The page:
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The Impact of Clean Energy vs Practicing Meatless Mondays
Inspire Clean Energy
Jan 21, 2021
5 min read
category: Sustainable Living
Climate change is a complex issue and more often than not its solutions can seem just as complicated. But we’re here to help you navigate the nuances of climate change by honing in on some of the most effective ways to combat it, giving you the tools you need to protect our planet without hindering your daily routines.
Let’s take a closer look at how some common green behaviors compare to simply switching your home to clean energy. We’ll cover the level of impact and effort involved in reducing your meat consumption (for instance, by practicing Meatless Mondays) versus signing up for a clean energy plan. By the end, you’ll have a grasp on a few of the simplest ways to live sustainably!
How does the meat industry impact our environment?
According to the Environmental Protection Agency, agricultural activities — including crop and livestock production for food — make up 10% of the world’s greenhouse gas emissions (GHG). Within the agricultural sector, livestock alone generates a quarter of those emissions. And though many of us understand that the meat industry can be harmful to the environment, the reasons why remain unclear.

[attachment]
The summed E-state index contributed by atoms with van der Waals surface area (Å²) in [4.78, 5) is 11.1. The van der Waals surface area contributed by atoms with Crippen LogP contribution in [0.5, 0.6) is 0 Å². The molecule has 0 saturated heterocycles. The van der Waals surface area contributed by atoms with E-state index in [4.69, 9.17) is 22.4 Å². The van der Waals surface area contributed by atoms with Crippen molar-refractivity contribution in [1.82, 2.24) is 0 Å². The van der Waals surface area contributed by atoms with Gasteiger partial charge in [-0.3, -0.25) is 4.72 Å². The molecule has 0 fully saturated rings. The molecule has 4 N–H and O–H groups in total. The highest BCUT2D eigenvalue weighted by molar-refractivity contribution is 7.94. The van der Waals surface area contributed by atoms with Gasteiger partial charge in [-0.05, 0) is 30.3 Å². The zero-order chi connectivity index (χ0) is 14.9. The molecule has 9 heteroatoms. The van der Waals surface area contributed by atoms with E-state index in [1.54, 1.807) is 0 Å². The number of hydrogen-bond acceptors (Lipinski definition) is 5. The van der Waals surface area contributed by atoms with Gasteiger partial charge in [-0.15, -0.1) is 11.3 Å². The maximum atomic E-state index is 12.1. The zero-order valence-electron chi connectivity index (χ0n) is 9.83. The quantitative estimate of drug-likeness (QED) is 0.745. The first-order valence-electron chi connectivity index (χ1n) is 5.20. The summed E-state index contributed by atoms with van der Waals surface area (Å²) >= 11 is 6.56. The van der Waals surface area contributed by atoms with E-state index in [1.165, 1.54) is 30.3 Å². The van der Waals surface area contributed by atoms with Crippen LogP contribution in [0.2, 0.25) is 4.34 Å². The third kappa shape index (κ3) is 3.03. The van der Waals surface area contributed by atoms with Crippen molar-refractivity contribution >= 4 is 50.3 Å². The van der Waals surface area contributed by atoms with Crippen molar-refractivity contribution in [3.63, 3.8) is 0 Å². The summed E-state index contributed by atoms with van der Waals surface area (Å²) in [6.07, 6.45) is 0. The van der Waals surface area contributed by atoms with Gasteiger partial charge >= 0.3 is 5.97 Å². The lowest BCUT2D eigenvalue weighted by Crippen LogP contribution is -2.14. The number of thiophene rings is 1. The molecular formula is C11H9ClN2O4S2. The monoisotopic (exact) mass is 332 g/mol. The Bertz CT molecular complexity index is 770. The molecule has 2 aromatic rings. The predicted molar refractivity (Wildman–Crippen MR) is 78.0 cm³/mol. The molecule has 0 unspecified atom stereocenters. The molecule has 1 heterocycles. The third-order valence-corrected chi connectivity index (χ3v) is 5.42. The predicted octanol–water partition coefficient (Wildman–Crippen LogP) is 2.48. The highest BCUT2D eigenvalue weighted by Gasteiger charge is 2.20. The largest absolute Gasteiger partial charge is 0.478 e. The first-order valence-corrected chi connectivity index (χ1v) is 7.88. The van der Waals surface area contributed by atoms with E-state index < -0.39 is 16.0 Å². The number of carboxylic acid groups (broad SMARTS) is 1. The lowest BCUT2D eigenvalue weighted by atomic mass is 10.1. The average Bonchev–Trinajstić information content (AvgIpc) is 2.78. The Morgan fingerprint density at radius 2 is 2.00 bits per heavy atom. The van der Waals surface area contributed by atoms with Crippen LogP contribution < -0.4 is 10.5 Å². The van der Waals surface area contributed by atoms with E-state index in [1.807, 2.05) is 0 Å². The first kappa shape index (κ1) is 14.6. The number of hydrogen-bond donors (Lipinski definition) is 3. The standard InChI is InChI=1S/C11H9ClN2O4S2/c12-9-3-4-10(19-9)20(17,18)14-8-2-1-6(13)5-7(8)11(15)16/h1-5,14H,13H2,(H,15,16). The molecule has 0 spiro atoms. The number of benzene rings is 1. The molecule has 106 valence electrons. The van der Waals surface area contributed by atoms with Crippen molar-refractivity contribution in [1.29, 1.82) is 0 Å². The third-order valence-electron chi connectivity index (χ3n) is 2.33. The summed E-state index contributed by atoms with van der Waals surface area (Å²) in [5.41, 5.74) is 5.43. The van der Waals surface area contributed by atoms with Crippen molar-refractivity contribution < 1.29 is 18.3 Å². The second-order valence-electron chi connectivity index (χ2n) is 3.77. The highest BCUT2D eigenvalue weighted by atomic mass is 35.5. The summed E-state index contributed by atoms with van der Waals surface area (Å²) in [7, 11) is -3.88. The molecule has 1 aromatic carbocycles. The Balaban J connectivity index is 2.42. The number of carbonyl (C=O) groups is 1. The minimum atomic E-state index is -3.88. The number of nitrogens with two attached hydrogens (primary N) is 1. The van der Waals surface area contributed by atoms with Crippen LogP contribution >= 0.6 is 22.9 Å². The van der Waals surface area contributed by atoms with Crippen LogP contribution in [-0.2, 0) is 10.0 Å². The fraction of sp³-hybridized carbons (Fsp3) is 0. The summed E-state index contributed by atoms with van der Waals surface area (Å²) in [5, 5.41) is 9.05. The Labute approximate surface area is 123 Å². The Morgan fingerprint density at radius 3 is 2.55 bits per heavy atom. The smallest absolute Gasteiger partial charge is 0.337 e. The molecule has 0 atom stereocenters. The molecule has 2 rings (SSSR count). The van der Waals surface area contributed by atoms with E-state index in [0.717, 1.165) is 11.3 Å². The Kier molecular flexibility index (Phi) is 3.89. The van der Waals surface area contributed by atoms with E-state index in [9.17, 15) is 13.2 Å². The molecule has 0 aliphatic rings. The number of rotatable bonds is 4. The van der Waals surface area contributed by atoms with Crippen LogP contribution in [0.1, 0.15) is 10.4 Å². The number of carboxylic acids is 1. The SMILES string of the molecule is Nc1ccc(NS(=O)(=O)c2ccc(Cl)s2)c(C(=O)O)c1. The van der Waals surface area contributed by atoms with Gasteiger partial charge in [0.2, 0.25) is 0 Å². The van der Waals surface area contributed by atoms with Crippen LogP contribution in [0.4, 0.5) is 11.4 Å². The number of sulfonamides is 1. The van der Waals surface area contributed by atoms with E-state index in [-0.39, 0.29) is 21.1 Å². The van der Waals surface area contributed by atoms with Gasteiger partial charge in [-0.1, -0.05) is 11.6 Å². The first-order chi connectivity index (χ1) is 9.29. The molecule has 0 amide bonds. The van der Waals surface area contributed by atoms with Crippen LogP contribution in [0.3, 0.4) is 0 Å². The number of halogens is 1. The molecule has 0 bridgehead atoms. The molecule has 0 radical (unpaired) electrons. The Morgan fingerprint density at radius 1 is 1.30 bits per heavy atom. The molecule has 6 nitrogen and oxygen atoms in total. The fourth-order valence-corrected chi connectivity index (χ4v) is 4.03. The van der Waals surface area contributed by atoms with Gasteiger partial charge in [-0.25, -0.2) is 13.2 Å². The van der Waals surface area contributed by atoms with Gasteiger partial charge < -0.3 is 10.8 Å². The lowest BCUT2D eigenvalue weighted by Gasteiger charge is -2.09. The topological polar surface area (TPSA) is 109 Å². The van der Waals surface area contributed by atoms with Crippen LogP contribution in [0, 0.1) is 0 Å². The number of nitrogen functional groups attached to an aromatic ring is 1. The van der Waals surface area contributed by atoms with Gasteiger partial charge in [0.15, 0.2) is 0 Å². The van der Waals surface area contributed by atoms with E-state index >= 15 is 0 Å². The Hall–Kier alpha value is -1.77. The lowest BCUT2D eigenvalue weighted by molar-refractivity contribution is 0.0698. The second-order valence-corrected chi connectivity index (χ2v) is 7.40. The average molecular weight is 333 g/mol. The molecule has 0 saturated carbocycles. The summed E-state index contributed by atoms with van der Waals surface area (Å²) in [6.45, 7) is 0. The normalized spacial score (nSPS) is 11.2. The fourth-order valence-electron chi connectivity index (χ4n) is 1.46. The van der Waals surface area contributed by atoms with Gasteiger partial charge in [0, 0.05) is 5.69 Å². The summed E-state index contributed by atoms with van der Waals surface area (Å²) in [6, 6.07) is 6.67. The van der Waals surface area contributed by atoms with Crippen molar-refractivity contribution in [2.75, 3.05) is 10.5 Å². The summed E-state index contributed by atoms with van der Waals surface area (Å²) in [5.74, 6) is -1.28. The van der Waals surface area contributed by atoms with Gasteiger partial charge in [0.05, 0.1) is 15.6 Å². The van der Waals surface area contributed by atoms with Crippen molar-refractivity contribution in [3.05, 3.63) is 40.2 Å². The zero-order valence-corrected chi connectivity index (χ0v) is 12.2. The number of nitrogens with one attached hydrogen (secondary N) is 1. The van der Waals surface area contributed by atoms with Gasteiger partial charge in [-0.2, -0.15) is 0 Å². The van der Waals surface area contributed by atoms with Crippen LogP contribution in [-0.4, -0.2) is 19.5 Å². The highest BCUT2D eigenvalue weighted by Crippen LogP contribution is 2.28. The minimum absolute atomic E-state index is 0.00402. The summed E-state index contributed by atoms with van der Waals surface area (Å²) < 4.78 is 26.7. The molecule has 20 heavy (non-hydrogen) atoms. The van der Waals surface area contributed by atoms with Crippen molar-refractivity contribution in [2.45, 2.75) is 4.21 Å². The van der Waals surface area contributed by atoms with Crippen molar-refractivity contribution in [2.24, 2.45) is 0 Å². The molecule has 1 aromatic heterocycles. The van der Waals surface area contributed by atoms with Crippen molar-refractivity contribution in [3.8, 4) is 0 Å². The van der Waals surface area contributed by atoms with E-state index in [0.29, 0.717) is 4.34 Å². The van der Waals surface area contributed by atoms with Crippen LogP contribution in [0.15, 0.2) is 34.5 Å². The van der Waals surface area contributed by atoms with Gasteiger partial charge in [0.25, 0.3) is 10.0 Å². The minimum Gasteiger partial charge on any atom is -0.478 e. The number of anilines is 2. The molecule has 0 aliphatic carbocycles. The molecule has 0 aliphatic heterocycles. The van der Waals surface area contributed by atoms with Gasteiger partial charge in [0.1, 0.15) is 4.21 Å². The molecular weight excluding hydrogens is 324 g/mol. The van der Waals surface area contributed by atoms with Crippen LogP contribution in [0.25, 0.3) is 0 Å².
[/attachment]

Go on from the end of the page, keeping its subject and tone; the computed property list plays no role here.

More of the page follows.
Three negative effects of consuming meat:
- Cows and other grazing animals (like goats and sheep) produce methane, a potent GHG, during their digestion of grasses and plants.
- Chemical fertilizers, which are used on crops produced for cattle feed, emit other types of GHGs.
- New land slated for agricultural development results in emissions related to the cutting down of trees, which releases the carbon dioxide stored in forest growth. (Every acre of land devoted to food production is an acre that could have stored far more carbon if allowed to grow forest or native vegetation.)
In simple terms, the burden that this industry has on the environment becomes obvious when you look at all the fossil fuels that are emitted throughout the entire meat production process – from raising livestock to transporting meat across the country. While GHGs are still produced during the agricultural processing of fruits, vegetables, and grains, they exist at a fraction of the amount that is emitted during meat production. And while there are ways to produce meat more sustainably (for example, by using improved management practices like rotational grazing), the most sustainable solution is to reduce our consumption, and therefore the demand, for meat.
How can eating a vegetarian diet help?
Do we all need to cut out meat from our diets entirely in order to curb the negative effects of climate change? The short answer is no. Combating climate change won’t require every person in the world to adopt a strict vegetarian diet, or even stop eating red meat. In fact, if meat consumption in high-consumption countries like the US declined to about 1.5 burgers per person per week by 2050, it would nearly eliminate the need for additional agricultural expansion. Simply decreasing our demand for, and the supply of, meat would make a major difference, even in areas beyond GHG emissions.